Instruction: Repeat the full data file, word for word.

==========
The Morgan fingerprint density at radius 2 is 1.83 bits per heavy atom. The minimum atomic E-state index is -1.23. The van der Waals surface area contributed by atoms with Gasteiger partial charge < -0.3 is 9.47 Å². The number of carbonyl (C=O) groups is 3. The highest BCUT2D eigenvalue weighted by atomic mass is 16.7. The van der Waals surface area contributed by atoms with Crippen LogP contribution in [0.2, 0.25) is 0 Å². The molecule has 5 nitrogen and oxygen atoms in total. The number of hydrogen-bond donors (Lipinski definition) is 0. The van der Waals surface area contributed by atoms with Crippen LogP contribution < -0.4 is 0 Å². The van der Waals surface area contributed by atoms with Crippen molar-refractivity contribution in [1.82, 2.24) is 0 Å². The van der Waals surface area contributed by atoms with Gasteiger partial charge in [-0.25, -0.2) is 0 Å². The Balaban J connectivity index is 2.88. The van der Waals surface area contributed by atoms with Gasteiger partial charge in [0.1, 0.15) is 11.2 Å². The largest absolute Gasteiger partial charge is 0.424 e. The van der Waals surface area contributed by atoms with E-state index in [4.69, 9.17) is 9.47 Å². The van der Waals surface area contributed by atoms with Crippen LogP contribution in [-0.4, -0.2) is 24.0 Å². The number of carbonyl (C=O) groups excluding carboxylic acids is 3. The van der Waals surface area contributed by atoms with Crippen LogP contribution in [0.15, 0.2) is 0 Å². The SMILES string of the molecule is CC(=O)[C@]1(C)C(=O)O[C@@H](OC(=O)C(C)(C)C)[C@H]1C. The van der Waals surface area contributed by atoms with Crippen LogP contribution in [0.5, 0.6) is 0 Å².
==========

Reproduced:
The Morgan fingerprint density at radius 2 is 1.83 bits per heavy atom. The minimum atomic E-state index is -1.23. The van der Waals surface area contributed by atoms with Gasteiger partial charge < -0.3 is 9.47 Å². The number of carbonyl (C=O) groups is 3. The highest BCUT2D eigenvalue weighted by atomic mass is 16.7. The van der Waals surface area contributed by atoms with Crippen LogP contribution in [0.2, 0.25) is 0 Å². The molecule has 5 nitrogen and oxygen atoms in total. The number of hydrogen-bond donors (Lipinski definition) is 0. The van der Waals surface area contributed by atoms with Crippen LogP contribution < -0.4 is 0 Å². The van der Waals surface area contributed by atoms with Crippen molar-refractivity contribution in [1.82, 2.24) is 0 Å². The van der Waals surface area contributed by atoms with Gasteiger partial charge in [-0.25, -0.2) is 0 Å². The Balaban J connectivity index is 2.88. The van der Waals surface area contributed by atoms with Gasteiger partial charge in [0.1, 0.15) is 11.2 Å². The largest absolute Gasteiger partial charge is 0.424 e. The van der Waals surface area contributed by atoms with E-state index in [4.69, 9.17) is 9.47 Å². The van der Waals surface area contributed by atoms with Crippen LogP contribution in [-0.4, -0.2) is 24.0 Å². The number of carbonyl (C=O) groups excluding carboxylic acids is 3. The van der Waals surface area contributed by atoms with Crippen LogP contribution in [0.15, 0.2) is 0 Å². The SMILES string of the molecule is CC(=O)[C@]1(C)C(=O)O[C@@H](OC(=O)C(C)(C)C)[C@H]1C. The van der Waals surface area contributed by atoms with Crippen LogP contribution in [0.5, 0.6) is 0 Å².